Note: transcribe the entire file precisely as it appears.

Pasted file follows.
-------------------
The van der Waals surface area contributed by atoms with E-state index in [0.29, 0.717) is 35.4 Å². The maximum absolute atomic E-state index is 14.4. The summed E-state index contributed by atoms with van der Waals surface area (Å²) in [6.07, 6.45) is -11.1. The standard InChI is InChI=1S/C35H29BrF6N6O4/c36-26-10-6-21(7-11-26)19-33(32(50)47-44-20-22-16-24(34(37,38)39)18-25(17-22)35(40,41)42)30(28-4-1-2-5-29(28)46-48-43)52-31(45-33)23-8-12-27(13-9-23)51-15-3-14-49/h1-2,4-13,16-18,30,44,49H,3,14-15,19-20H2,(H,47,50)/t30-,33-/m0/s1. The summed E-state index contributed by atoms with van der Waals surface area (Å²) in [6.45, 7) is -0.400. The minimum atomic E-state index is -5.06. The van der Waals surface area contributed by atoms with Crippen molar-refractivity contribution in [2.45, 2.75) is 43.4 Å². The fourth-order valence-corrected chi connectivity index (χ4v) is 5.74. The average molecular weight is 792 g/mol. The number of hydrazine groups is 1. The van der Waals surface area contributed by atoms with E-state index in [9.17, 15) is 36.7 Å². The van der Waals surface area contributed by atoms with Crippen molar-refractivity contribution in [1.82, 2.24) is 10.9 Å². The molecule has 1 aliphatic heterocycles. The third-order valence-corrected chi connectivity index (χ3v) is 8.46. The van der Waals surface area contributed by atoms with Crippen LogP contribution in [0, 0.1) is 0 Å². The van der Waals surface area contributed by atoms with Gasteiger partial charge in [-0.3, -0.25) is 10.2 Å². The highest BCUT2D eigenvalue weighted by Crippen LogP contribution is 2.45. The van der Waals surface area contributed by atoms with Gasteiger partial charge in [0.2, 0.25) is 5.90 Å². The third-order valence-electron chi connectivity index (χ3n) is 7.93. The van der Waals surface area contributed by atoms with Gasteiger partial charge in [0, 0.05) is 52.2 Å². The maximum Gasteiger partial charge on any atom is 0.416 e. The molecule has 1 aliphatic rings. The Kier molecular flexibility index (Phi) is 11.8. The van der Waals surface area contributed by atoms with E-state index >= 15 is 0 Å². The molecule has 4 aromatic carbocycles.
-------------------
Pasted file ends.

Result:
The van der Waals surface area contributed by atoms with E-state index in [0.29, 0.717) is 35.4 Å². The maximum absolute atomic E-state index is 14.4. The summed E-state index contributed by atoms with van der Waals surface area (Å²) in [6.07, 6.45) is -11.1. The standard InChI is InChI=1S/C35H29BrF6N6O4/c36-26-10-6-21(7-11-26)19-33(32(50)47-44-20-22-16-24(34(37,38)39)18-25(17-22)35(40,41)42)30(28-4-1-2-5-29(28)46-48-43)52-31(45-33)23-8-12-27(13-9-23)51-15-3-14-49/h1-2,4-13,16-18,30,44,49H,3,14-15,19-20H2,(H,47,50)/t30-,33-/m0/s1. The summed E-state index contributed by atoms with van der Waals surface area (Å²) in [6.45, 7) is -0.400. The minimum atomic E-state index is -5.06. The van der Waals surface area contributed by atoms with Crippen molar-refractivity contribution in [2.45, 2.75) is 43.4 Å². The fourth-order valence-corrected chi connectivity index (χ4v) is 5.74. The average molecular weight is 792 g/mol. The number of hydrazine groups is 1. The van der Waals surface area contributed by atoms with E-state index in [9.17, 15) is 36.7 Å². The van der Waals surface area contributed by atoms with Crippen molar-refractivity contribution in [1.82, 2.24) is 10.9 Å². The molecule has 1 aliphatic heterocycles. The third-order valence-corrected chi connectivity index (χ3v) is 8.46. The van der Waals surface area contributed by atoms with Crippen LogP contribution in [0, 0.1) is 0 Å². The van der Waals surface area contributed by atoms with Gasteiger partial charge in [-0.3, -0.25) is 10.2 Å². The highest BCUT2D eigenvalue weighted by Crippen LogP contribution is 2.45. The van der Waals surface area contributed by atoms with Gasteiger partial charge in [0.2, 0.25) is 5.90 Å². The third-order valence-electron chi connectivity index (χ3n) is 7.93. The van der Waals surface area contributed by atoms with Gasteiger partial charge in [0, 0.05) is 52.2 Å². The maximum Gasteiger partial charge on any atom is 0.416 e. The molecule has 1 aliphatic rings. The Kier molecular flexibility index (Phi) is 11.8. The van der Waals surface area contributed by atoms with E-state index >= 15 is 0 Å². The molecule has 4 aromatic carbocycles.